— Steven Schwartz, Classical Net

“It is an extraordinary life story that is told here. At times it leaves you seething with anger that such a talent should be wilfully ignored by bureaucrats and mediocrities, pompous little people with prejudices, who had the power to deny opportunities to an artist of such integrity and stature as Tintner; and at times exasperated with Tintner himself whose unbending commitment to often somewhat outlandish eccentricities and principles made him an unattractive candidate for inclusion in the conservative circles of the musical establishment of the post-war antipodean British Commonwealth.... The description of how these [Naxos Bruckner] recordings came about, and the varying circumstances under which they were made, provides an essential adjunct to the performances themselves, adding a dimension that increases their power and profundity. And when you add to this the life-history that led up to them, the greatness of this Bruckner conductor that shines through every performance acquires a back-story that helps to account for and magnify its stature. There is much in this book that is not about Bruckner. There are many valuable observations on the art of conducting—and many extraordinary stories of what following that profession can demand....And there is much in this book that is not about music, or at least not music alone. There are trenchant observations of and on anti-semitism ... on veganism, on friendship, betrayals and mistresses—and on wives and music.... After his death Tanya Tintner spent several years trying to discover who it was she was married to for over 20 years, and what his life had been like before she knew him, conducting over 200 interviews and finally writing this extraordinary memoir.... As you cast your mind back over what you read, you can’t help but smile at the absurdities, and then be humbled by the achievements and sheer courage, against all the vexations, of the primary characters of this compelling history.”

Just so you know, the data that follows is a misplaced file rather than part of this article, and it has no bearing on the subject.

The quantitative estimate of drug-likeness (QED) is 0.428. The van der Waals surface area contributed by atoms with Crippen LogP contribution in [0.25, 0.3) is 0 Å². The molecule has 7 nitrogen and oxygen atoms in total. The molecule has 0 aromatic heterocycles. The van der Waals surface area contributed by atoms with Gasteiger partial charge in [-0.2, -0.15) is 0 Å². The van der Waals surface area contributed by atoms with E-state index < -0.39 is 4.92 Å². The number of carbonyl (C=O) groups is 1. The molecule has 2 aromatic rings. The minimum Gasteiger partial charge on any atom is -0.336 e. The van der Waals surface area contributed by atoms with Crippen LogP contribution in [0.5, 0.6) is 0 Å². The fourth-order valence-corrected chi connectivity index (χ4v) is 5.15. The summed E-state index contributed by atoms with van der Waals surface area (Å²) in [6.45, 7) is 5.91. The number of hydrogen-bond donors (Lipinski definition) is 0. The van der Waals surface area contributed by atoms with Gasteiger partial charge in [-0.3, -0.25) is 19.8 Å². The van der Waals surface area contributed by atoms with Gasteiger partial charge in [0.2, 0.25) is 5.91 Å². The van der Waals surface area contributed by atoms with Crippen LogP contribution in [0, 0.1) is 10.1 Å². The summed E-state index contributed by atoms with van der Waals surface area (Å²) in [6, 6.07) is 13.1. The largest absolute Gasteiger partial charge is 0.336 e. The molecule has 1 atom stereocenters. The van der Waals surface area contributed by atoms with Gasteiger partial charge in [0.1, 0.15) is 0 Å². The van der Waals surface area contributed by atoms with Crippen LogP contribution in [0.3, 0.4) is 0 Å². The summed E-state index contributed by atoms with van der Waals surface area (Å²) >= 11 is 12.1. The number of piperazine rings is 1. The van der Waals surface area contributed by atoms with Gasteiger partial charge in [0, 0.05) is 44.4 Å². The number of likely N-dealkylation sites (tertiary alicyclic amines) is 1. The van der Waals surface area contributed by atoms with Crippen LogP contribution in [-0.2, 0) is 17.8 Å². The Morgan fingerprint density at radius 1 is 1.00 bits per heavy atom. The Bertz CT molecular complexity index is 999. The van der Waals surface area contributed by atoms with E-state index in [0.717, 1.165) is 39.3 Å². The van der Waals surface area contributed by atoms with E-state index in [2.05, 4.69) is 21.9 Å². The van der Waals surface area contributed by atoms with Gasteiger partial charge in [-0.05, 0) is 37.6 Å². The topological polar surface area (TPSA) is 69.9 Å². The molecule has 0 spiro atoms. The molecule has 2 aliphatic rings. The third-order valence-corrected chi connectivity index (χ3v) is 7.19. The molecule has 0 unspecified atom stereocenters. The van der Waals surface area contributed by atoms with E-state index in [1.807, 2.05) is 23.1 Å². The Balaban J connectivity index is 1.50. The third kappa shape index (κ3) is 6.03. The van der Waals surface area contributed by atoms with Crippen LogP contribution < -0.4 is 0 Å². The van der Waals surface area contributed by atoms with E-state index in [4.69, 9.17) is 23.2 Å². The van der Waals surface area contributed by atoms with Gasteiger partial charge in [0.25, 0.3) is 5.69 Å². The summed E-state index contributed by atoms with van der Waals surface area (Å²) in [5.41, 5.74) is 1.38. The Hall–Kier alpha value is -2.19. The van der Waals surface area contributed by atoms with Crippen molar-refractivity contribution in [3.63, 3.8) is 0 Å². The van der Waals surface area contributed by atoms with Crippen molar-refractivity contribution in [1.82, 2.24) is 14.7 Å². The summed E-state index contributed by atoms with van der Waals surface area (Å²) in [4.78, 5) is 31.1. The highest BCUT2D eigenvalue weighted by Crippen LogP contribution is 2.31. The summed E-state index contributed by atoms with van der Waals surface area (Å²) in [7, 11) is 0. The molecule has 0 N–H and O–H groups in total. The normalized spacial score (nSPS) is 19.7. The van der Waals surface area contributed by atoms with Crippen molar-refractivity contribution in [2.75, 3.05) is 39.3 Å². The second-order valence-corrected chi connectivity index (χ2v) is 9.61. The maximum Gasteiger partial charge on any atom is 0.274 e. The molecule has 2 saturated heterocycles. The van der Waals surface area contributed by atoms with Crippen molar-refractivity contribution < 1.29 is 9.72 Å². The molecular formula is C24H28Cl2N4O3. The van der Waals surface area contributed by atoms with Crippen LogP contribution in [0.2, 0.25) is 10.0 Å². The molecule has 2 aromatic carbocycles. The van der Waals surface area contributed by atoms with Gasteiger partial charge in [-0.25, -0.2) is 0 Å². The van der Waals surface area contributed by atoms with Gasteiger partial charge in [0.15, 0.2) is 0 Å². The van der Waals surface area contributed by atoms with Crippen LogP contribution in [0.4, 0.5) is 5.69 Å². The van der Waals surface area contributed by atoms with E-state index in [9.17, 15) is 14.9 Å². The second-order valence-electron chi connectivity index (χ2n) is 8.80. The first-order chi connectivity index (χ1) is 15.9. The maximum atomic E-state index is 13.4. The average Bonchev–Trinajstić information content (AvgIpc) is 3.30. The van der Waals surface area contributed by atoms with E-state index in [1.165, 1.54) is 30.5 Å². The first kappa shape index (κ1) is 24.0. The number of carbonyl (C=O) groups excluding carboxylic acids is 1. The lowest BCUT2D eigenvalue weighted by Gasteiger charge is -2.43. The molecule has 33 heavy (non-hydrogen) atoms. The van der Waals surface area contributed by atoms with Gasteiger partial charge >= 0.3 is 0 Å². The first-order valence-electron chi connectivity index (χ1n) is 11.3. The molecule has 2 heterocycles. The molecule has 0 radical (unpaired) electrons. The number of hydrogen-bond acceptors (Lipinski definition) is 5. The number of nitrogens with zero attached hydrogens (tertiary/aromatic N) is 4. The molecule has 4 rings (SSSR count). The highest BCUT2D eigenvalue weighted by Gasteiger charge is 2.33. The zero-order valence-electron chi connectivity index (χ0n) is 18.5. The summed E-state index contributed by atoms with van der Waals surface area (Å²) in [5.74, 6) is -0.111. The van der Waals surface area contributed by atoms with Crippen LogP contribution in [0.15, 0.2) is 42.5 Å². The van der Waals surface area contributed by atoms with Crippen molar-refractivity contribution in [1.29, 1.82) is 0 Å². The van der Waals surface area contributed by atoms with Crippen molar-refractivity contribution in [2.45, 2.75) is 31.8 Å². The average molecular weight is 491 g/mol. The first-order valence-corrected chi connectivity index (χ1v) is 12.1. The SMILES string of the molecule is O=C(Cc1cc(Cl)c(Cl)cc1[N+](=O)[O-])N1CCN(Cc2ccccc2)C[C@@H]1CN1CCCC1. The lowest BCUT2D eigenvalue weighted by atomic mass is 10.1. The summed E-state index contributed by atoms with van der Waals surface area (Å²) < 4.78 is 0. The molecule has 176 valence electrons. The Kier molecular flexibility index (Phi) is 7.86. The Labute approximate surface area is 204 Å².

— Ken Ward, Bruckner Journal